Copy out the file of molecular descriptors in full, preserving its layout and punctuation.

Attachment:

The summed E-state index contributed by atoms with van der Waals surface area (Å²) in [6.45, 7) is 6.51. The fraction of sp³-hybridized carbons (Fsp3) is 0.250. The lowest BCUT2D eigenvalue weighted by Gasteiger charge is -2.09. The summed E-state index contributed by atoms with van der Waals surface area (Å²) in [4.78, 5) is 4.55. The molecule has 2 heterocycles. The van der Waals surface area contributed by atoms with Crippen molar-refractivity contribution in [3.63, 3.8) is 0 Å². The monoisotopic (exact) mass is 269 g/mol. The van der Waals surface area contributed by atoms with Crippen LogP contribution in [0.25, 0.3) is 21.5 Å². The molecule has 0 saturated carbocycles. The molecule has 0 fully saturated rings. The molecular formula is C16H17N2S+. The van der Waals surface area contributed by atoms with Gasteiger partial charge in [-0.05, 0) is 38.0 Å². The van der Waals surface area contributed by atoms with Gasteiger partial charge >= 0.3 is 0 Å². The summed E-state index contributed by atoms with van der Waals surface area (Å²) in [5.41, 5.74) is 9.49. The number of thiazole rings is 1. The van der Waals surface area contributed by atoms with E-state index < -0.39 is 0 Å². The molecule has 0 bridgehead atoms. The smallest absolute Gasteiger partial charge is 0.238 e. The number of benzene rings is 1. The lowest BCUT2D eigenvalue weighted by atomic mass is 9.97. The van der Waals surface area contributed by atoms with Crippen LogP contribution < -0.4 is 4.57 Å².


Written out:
The summed E-state index contributed by atoms with van der Waals surface area (Å²) in [6.45, 7) is 6.51. The fraction of sp³-hybridized carbons (Fsp3) is 0.250. The lowest BCUT2D eigenvalue weighted by Gasteiger charge is -2.09. The summed E-state index contributed by atoms with van der Waals surface area (Å²) in [4.78, 5) is 4.55. The molecule has 2 heterocycles. The van der Waals surface area contributed by atoms with Crippen molar-refractivity contribution in [3.63, 3.8) is 0 Å². The monoisotopic (exact) mass is 269 g/mol. The van der Waals surface area contributed by atoms with Crippen LogP contribution in [0.25, 0.3) is 21.5 Å². The molecule has 0 saturated carbocycles. The molecule has 0 fully saturated rings. The molecular formula is C16H17N2S+. The van der Waals surface area contributed by atoms with Gasteiger partial charge in [-0.05, 0) is 38.0 Å². The van der Waals surface area contributed by atoms with Gasteiger partial charge >= 0.3 is 0 Å². The summed E-state index contributed by atoms with van der Waals surface area (Å²) in [5.41, 5.74) is 9.49. The number of thiazole rings is 1. The van der Waals surface area contributed by atoms with E-state index < -0.39 is 0 Å². The molecule has 0 bridgehead atoms. The smallest absolute Gasteiger partial charge is 0.238 e. The number of benzene rings is 1. The lowest BCUT2D eigenvalue weighted by atomic mass is 9.97. The van der Waals surface area contributed by atoms with Crippen LogP contribution < -0.4 is 4.57 Å².